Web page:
Cattle Futures Climb on Slower Placements

By Benjamin Parkin Features Dow Jones Newswires

Cattle futures started the week higher as traders reacted to a government report last week suggesting cattle supply would moderate in the months to come.

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The U.S. Department of Agriculture said on Friday that feedlot operators placed 1.6 million head of cattle in commercial yards in July, up 3% from a year earlier. That was below expectations and much slower than recent months. A drought in the Dakotas this summer contributed to a 16% rise in placements in June from a year earlier as ranchers offloaded cattle.

The slowdown in July placements provided a bright spot for a market burdened by large supplies. The lower rate would likely mean tighter supplies when those cattle are ready for slaughter in the first quarter of next year, said Trey Warnock, an analyst at Amarillo Brokerage in Texas.

Cattle prices have trended lower since early June as slaughter numbers and cattle weights rose, increasing the supply of beef at a time when demand is typically softer in the summer heat.

Most-active October live cattle futures rose 1.4% to $1.08375 a pound at the Chicago Mercantile Exchange on Monday.

Livestock industry participants were closely watching the fallout of Tropical Storm Harvey on the Gulf coast of Texas over the weekend, which threatened an important cattle-grazing region. Analysts said the consequences for national supply would likely be muted for now, however.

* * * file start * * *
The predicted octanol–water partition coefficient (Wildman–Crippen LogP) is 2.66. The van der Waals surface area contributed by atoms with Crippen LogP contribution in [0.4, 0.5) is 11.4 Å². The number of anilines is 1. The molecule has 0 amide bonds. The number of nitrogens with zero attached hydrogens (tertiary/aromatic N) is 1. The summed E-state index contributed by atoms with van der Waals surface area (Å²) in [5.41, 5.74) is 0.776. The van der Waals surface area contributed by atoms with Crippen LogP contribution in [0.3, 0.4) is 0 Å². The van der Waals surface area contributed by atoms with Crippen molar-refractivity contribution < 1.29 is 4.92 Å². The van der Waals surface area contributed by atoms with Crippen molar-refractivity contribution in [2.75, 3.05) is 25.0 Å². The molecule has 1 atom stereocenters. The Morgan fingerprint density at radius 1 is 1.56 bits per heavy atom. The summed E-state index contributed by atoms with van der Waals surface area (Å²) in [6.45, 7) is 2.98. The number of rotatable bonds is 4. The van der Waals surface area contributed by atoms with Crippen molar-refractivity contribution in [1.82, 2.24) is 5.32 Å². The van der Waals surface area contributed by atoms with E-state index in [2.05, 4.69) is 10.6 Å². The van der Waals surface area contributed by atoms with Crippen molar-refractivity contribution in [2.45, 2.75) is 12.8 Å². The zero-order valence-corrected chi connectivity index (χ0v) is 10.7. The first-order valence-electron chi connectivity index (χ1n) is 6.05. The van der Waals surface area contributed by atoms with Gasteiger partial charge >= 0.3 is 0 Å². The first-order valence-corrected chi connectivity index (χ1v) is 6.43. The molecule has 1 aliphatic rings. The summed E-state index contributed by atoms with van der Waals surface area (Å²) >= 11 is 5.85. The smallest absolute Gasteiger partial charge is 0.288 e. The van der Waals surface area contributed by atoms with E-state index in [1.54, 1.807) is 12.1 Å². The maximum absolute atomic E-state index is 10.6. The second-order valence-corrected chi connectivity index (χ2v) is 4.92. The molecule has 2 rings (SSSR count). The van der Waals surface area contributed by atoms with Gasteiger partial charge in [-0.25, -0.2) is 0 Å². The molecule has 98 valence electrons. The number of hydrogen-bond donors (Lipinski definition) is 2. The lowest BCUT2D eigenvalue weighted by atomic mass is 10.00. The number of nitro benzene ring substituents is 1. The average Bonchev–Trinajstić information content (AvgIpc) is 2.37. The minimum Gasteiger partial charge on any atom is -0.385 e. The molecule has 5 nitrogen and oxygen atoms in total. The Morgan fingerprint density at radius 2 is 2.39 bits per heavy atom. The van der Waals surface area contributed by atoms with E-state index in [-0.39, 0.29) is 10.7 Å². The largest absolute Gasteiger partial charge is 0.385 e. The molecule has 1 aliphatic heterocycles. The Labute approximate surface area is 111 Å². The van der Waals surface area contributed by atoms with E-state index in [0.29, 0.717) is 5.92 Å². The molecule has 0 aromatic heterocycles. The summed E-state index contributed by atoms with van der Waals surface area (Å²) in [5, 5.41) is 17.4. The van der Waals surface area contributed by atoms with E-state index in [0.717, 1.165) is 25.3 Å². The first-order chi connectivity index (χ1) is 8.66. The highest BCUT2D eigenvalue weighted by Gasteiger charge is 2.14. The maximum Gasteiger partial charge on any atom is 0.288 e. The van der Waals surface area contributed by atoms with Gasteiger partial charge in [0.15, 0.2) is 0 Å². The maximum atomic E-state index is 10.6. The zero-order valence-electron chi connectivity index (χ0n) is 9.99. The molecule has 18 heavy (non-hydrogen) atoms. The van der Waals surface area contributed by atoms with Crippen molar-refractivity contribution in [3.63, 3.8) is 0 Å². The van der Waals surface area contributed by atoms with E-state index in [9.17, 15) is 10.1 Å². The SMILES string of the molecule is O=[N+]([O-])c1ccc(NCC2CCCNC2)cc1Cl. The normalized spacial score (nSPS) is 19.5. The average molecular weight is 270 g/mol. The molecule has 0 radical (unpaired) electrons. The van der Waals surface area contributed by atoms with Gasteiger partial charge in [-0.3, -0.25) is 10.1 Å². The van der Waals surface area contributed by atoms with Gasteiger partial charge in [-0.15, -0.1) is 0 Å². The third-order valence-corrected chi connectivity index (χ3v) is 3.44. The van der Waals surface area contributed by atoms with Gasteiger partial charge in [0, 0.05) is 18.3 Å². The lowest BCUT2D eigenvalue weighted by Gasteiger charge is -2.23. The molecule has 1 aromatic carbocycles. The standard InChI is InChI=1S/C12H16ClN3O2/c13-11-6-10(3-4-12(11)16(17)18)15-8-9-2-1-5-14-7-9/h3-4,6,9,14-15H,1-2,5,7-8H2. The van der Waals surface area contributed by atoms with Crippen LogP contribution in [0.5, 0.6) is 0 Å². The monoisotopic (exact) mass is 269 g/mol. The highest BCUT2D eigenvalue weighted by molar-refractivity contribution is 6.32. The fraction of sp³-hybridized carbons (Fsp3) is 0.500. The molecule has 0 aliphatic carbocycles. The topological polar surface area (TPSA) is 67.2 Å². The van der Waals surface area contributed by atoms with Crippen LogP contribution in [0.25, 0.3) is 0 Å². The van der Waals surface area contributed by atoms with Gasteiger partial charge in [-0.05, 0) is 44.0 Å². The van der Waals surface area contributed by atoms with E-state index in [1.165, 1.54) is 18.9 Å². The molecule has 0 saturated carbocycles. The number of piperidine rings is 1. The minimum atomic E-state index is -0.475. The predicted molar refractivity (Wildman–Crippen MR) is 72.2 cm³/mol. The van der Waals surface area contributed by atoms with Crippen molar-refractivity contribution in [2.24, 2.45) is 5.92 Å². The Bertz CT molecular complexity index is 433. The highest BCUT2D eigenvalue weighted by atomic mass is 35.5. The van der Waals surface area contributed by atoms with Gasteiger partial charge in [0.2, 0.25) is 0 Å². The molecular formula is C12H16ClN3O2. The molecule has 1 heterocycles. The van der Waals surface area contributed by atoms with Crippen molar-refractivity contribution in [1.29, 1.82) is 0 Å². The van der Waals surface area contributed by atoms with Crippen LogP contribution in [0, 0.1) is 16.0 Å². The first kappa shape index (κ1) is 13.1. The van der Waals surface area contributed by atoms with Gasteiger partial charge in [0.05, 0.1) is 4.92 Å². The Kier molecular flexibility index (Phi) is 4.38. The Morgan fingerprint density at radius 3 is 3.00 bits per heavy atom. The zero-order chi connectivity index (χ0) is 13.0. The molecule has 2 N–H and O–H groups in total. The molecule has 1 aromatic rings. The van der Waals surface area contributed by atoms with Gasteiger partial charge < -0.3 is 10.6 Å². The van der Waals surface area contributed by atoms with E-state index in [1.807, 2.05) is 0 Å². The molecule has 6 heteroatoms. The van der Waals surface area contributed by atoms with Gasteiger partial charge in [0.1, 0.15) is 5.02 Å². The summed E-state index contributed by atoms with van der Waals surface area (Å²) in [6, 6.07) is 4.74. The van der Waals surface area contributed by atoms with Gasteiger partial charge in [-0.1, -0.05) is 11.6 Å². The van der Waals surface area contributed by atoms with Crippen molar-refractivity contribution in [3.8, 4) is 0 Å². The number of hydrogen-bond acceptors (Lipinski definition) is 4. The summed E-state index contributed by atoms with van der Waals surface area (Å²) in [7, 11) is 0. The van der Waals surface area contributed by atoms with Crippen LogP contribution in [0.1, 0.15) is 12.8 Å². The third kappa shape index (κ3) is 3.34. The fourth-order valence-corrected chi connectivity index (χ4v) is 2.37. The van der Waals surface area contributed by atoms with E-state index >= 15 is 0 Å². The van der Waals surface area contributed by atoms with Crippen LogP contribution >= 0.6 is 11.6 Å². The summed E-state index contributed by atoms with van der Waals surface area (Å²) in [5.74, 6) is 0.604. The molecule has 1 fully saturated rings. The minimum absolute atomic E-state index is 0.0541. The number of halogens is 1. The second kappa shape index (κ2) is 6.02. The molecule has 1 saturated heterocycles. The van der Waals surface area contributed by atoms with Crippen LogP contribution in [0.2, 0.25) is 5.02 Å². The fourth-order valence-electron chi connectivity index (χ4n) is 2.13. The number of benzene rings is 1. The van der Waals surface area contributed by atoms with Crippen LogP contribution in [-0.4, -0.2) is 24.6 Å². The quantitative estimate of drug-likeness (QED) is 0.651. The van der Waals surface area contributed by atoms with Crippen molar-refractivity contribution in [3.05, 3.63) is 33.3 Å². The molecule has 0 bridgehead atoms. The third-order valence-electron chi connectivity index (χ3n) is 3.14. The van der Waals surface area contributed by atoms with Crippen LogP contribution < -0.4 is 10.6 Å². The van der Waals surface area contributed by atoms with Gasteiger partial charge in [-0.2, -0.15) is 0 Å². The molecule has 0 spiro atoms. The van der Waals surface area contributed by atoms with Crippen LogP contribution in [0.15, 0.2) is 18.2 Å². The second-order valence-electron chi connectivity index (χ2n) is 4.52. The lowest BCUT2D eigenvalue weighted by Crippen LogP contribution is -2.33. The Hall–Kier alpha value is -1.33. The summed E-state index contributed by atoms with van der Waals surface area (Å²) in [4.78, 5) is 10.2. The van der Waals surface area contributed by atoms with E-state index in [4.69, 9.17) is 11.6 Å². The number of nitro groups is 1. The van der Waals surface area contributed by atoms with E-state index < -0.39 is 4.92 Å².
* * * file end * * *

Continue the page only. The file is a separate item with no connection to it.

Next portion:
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As many of half of the state's ranchers were affected by Harvey, said Bill Hyman, president of the Independent Cattlemen's Association of Texas. Many were able to move their herds to higher ground before the storm, but torrential rains caught some off guard. Mr. Hyman said those west of Houston were particularly vulnerable.

"No one anticipated the amount of rain that we're going to get," Mr. Hyman said. "We're going to lose some cattle."

Most Texas feedyards are further north in the Panhandle, out of reach of Harvey. Analysts said the extent of the damage to the local cattle industry would only become clearer as more information flowed out of affected areas.

Hog futures, meanwhile, fell to fresh lows for the year. CME October lean hog contracts dropped 2.3% to 61.625 cents a pound, the lowest close since mid-December. Prices for cash-market hogs and pork were under pressure after falling last week.

Write to Benjamin Parkin at benjamin.parkin@wsj.com

(END) Dow Jones Newswires

August 28, 2017 15:10 ET (19:10 GMT)